No. of Recommendations: 2
Here are the questions that were asked.

The 2002 ELSA questionnaire asked respondents up to five basic questions involving successively more complex numerical calculations.6 The six possible questions are presented in Appendix 1. Answers to all questions are entirely unprompted (i.e. respondents are not given a
menu of possible answers to choose from). Each respondent initially receives questions q2, q3 and q4. If all of these are answered incorrectly the respondent receives question q1 and that is the
end of their numeracy module. Otherwise the respondent receives question q5. If the respondent reports a correct answer to any (or all) of questions q3, q4 and q5, they receive the final and most
difficult question q6 that requires an understanding of compound interest. Since more able individuals receive more questions in this design the number of questions answered correctly is a straightforward measure of numerical ability that can be derived simply from this module. This is the measure summarised by Steel et al (2003) in their initial descriptive analysis of the ELSA data.

Box 1a. Numeracy items in ELSA questionnaire

q1) If you buy a drink for 85 pence and pay with a one pound coin, how much change should you get?

q2) In a sale, a shop is selling all items at half price. Before the sale a sofa costs £300. How much will it cost in the sale?

q3) If the chance of getting a disease is 10 per cent, how many people out of 1,000 would be expect to get the disease?

q4) A second hand car dealer is selling a car for £6,000. This is two-thirds of what it cost new. How much did the car cost new?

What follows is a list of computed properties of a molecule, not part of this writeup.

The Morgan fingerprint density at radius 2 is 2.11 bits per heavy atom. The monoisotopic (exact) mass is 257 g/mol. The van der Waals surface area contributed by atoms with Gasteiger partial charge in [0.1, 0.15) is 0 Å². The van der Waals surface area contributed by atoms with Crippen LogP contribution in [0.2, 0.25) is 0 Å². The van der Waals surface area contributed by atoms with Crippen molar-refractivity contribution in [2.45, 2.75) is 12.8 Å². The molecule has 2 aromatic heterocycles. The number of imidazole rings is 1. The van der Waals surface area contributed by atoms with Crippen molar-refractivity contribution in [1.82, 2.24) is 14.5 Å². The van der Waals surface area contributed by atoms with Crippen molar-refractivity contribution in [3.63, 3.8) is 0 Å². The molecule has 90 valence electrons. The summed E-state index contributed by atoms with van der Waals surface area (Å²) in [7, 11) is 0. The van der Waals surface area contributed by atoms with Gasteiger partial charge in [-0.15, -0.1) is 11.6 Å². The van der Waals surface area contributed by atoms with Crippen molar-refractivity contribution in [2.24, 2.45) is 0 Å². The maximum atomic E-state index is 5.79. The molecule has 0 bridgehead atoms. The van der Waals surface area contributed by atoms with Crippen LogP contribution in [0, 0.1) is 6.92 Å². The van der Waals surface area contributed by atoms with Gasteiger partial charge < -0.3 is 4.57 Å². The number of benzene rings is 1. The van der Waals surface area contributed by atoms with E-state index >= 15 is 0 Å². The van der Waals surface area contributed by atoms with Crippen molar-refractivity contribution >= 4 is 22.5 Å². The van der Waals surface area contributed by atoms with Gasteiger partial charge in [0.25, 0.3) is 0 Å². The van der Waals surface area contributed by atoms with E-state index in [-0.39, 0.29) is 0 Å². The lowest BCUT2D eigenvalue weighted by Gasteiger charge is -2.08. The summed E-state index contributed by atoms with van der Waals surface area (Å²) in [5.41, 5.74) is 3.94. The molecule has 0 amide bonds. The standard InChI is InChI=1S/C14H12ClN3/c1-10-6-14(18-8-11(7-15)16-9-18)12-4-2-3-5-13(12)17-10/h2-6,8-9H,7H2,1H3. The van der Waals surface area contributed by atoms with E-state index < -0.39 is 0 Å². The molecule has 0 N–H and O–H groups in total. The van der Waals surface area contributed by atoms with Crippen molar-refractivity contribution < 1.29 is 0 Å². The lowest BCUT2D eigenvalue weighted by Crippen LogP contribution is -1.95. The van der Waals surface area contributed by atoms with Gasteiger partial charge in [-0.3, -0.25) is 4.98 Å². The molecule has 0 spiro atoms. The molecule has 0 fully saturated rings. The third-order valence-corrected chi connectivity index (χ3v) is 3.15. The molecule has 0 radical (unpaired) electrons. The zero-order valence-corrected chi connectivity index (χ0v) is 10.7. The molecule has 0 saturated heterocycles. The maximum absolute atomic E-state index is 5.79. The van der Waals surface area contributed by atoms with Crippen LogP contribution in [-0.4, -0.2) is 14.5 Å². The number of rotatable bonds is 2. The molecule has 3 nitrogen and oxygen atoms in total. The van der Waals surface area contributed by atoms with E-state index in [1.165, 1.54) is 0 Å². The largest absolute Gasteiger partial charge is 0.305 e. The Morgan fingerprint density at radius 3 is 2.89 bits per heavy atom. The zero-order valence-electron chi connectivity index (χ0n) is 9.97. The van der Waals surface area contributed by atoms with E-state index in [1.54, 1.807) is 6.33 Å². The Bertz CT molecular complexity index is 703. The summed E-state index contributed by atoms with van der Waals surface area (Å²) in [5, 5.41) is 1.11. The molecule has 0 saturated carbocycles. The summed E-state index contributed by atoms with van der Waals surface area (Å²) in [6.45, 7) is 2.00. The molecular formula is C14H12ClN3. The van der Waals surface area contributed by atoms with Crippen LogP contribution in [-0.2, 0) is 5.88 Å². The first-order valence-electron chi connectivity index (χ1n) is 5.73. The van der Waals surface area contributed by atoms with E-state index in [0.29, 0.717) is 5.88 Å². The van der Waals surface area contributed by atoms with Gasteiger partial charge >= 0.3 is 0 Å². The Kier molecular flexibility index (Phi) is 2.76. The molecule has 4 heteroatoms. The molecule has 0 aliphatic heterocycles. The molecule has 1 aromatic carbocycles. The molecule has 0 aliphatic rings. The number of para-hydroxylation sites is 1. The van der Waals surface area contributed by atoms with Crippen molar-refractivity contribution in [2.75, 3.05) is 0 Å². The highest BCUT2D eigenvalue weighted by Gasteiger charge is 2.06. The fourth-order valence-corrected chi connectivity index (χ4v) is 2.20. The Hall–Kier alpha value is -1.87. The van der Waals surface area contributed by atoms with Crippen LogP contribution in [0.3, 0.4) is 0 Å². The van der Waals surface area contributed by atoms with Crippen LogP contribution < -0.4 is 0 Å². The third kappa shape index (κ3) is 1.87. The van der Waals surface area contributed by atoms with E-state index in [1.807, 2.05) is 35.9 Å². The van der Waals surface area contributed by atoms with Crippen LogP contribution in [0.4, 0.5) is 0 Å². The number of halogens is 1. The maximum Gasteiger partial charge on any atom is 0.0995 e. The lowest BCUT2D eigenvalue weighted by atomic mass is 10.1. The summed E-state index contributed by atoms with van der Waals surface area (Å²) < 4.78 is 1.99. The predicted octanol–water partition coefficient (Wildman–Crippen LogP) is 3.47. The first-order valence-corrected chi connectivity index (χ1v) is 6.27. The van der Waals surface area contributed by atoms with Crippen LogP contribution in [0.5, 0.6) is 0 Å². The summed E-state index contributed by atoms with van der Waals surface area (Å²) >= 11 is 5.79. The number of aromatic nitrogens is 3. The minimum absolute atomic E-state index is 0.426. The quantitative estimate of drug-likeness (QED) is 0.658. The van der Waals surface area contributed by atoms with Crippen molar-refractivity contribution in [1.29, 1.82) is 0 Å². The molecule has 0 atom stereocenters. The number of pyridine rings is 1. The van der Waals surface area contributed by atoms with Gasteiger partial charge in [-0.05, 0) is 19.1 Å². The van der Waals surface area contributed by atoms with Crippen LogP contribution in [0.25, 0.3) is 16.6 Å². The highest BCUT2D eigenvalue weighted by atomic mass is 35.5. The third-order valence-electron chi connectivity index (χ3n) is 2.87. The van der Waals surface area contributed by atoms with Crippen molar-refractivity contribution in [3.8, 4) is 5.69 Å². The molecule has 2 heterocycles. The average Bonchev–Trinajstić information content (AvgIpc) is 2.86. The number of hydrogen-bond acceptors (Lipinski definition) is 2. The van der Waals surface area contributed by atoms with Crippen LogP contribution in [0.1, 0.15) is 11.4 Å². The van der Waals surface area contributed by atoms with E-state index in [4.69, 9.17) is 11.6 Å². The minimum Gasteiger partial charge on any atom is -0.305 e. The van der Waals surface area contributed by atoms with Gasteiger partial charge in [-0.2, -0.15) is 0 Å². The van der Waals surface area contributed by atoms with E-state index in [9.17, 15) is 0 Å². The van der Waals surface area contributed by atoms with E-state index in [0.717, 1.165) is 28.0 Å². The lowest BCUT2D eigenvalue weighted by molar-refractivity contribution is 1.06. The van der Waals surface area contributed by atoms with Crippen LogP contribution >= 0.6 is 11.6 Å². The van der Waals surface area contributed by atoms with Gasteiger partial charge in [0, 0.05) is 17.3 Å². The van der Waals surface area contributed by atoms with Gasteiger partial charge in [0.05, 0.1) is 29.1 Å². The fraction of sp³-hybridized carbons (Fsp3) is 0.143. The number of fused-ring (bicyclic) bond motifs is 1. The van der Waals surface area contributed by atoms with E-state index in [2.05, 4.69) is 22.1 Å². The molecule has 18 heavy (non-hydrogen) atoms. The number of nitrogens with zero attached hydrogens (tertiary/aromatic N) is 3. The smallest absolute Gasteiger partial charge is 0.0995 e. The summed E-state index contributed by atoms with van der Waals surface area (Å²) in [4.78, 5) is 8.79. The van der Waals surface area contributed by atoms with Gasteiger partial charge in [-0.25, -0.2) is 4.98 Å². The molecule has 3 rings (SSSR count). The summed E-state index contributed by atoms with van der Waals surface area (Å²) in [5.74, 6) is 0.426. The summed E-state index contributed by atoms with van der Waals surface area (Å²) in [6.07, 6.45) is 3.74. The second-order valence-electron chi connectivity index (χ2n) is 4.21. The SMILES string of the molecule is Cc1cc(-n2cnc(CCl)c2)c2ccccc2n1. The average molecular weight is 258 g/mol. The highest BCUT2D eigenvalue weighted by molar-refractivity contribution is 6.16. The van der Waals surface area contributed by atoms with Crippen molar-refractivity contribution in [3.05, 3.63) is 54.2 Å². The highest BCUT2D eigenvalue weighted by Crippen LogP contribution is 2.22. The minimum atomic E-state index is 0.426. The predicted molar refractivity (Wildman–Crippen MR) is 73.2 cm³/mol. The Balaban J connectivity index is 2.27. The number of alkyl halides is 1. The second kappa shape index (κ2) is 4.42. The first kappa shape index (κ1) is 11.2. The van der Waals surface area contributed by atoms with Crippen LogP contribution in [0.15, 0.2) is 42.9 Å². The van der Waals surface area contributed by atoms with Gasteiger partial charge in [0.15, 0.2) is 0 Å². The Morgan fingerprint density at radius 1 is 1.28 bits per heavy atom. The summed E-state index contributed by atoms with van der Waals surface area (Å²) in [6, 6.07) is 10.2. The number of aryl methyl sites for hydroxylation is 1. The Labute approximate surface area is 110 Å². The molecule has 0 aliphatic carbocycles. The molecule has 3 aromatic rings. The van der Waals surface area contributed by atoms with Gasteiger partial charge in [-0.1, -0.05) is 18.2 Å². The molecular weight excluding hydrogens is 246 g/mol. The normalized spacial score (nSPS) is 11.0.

q5) If 5 people all have the winning numbers in the lottery and the prize is £2 million, how much will each of them get?

q6) Let’s say you have £200 in a savings account. The account earns ten per cent interest per year. How much will you have in the account at the end of two years?


Print the post  


The Retirement Investing Board
This is the board for all discussions related to Investing for and during retirement. To keep the board relevant and Foolish to everyone, please avoid making any posts pertaining to political partisanship. Fool on and Retire on!
What was Your Dumbest Investment?
Share it with us -- and learn from others' stories of flubs.
When Life Gives You Lemons
We all have had hardships and made poor decisions. The important thing is how we respond and grow. Read the story of a Fool who started from nothing, and looks to gain everything.
Contact Us
Contact Customer Service and other Fool departments here.
Work for Fools?
Winner of the Washingtonian great places to work, and Glassdoor #1 Company to Work For 2015! Have access to all of TMF's online and email products for FREE, and be paid for your contributions to TMF! Click the link and start your Fool career.